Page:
the EU. Railway authorities and lobby groups are calling for more harmonisation, more line electrification, increased capacity for longer trains and the installation of a centralised traffic system. Through such initiatives it hopes to reduce lead times by 50%, increase punctuality by 95% and capacity by 50%. It also expects freight costs to fall by 25%.
However, according to Lucy Gilliam, T & E's Aviation and Shipping campaigner, commenting on the EU's Year of Rail this year, it isn't always about expensive new infrastructure. Much could be achieved by having easier booking systems and modern IT solutions. "Upgrading commuter rail lines and deploying 21st Century IT technology may not be as sexy as new high speed lines, but they do provide better value for the millions of Europeans who rely on rail every day." See McKinsey and Comapany's October report for more simple ways to increase rail traffic.
New technology, automation and digitisation could also speed things up. Side loading trucks for example, would
reduce the amount of time spent loading and unloading but automation is being resisted by unions. The European
rail sector currently employs 90,000 people. However, the fact that rail freight is likely to
increase significantly in the next decade or so, means that fears about job losses may not materialise. With demand for coal, gas and petroleum products likely to diminish in future, job loss and mass unemployment are more likely if the sector fails to adapt to customer demands and seek more markets. Less parochialism and a wider concern for the EU (and the world) as a whole may also help. At present countries are often willing to pay for upgrades in their own jurisdiction, but are less willing to contribute to the greater good.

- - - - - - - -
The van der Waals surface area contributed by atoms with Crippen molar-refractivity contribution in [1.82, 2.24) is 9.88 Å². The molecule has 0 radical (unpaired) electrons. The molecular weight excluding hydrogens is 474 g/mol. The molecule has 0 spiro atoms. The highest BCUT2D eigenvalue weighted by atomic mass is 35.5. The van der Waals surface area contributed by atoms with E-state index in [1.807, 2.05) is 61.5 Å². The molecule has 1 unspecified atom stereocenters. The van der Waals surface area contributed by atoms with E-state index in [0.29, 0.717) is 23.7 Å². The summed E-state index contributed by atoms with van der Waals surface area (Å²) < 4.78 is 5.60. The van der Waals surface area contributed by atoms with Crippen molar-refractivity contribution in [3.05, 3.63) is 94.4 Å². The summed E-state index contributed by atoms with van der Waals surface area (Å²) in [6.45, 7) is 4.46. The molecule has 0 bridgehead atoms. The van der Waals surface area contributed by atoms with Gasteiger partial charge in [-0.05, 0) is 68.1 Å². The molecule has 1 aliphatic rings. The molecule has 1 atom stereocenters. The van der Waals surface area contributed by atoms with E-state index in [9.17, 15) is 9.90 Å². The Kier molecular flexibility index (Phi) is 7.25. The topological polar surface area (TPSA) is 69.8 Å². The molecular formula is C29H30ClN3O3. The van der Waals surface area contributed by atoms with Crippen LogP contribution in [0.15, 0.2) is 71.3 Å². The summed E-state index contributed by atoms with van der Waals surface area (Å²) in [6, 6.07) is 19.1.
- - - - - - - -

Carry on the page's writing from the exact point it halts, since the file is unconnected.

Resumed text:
As far as transparency goes,
Transport and Environment suggests that simple measures such as adding GPS trackers to freight, digitisation and more collaboration
between countries and the various actors, plus better communication with end users would also encourage greater uptake.
Air travel produces around 184 million tonnes of CO2 in Europe (4.2% of the total) with intra EU flights accounting for one third of this. Yet as far as passenger transport goes, rail travel produces an average of 77 times less CO2 over distances under 250 Km. For this reason, many European countries are trying to discourage short haul flights in favour of rail or opting for 'polluter pays' principles.
With 2021 being the Year of Rail, France recently announced that it would ban flights between cities where rail connections are available that take less than two and a half hours.
Austria has put a €30 tax on flights under 217 km and banned flights which can be completed by train in under 3 hours.